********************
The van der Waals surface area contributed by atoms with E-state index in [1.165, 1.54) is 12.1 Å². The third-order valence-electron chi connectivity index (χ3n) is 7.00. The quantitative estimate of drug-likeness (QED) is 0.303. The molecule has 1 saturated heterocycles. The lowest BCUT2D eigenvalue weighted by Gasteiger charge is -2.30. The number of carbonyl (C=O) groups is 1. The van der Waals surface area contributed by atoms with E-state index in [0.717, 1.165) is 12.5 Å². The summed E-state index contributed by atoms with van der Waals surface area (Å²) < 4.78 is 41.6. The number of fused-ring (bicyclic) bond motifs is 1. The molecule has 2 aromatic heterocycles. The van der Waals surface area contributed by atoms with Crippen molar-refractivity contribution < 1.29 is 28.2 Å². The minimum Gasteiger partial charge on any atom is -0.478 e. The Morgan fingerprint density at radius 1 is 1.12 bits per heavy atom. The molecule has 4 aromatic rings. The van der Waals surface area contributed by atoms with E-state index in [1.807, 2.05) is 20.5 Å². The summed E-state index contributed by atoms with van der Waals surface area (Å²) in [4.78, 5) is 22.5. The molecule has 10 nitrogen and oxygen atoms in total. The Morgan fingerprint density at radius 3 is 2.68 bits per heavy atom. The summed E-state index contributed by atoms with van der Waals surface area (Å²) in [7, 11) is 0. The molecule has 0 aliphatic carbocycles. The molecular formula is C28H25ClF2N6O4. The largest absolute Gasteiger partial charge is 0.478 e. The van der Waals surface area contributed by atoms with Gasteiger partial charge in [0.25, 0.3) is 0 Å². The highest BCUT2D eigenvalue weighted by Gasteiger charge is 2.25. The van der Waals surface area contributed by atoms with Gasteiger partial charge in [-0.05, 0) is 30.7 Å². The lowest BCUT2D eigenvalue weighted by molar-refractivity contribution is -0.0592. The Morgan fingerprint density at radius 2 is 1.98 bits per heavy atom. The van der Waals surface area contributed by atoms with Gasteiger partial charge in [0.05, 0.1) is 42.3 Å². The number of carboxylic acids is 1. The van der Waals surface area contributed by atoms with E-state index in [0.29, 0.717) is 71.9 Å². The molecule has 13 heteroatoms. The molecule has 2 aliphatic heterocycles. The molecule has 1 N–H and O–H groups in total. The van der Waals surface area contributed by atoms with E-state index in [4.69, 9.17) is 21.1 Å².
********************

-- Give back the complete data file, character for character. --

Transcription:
The van der Waals surface area contributed by atoms with E-state index in [1.165, 1.54) is 12.1 Å². The third-order valence-electron chi connectivity index (χ3n) is 7.00. The quantitative estimate of drug-likeness (QED) is 0.303. The molecule has 1 saturated heterocycles. The lowest BCUT2D eigenvalue weighted by Gasteiger charge is -2.30. The number of carbonyl (C=O) groups is 1. The van der Waals surface area contributed by atoms with E-state index in [0.717, 1.165) is 12.5 Å². The summed E-state index contributed by atoms with van der Waals surface area (Å²) < 4.78 is 41.6. The number of fused-ring (bicyclic) bond motifs is 1. The molecule has 2 aromatic heterocycles. The van der Waals surface area contributed by atoms with Crippen molar-refractivity contribution < 1.29 is 28.2 Å². The minimum Gasteiger partial charge on any atom is -0.478 e. The Morgan fingerprint density at radius 1 is 1.12 bits per heavy atom. The molecule has 4 aromatic rings. The van der Waals surface area contributed by atoms with E-state index in [1.807, 2.05) is 20.5 Å². The summed E-state index contributed by atoms with van der Waals surface area (Å²) in [4.78, 5) is 22.5. The molecule has 10 nitrogen and oxygen atoms in total. The Morgan fingerprint density at radius 3 is 2.68 bits per heavy atom. The summed E-state index contributed by atoms with van der Waals surface area (Å²) in [7, 11) is 0. The molecule has 0 aliphatic carbocycles. The molecular formula is C28H25ClF2N6O4. The largest absolute Gasteiger partial charge is 0.478 e. The van der Waals surface area contributed by atoms with Gasteiger partial charge in [0.25, 0.3) is 0 Å². The highest BCUT2D eigenvalue weighted by Gasteiger charge is 2.25. The van der Waals surface area contributed by atoms with Gasteiger partial charge in [-0.05, 0) is 30.7 Å². The lowest BCUT2D eigenvalue weighted by molar-refractivity contribution is -0.0592. The Morgan fingerprint density at radius 2 is 1.98 bits per heavy atom. The van der Waals surface area contributed by atoms with Gasteiger partial charge in [0.05, 0.1) is 42.3 Å². The number of carboxylic acids is 1. The van der Waals surface area contributed by atoms with E-state index in [0.29, 0.717) is 71.9 Å². The molecule has 13 heteroatoms. The molecule has 2 aliphatic heterocycles. The molecule has 1 N–H and O–H groups in total. The van der Waals surface area contributed by atoms with E-state index in [4.69, 9.17) is 21.1 Å².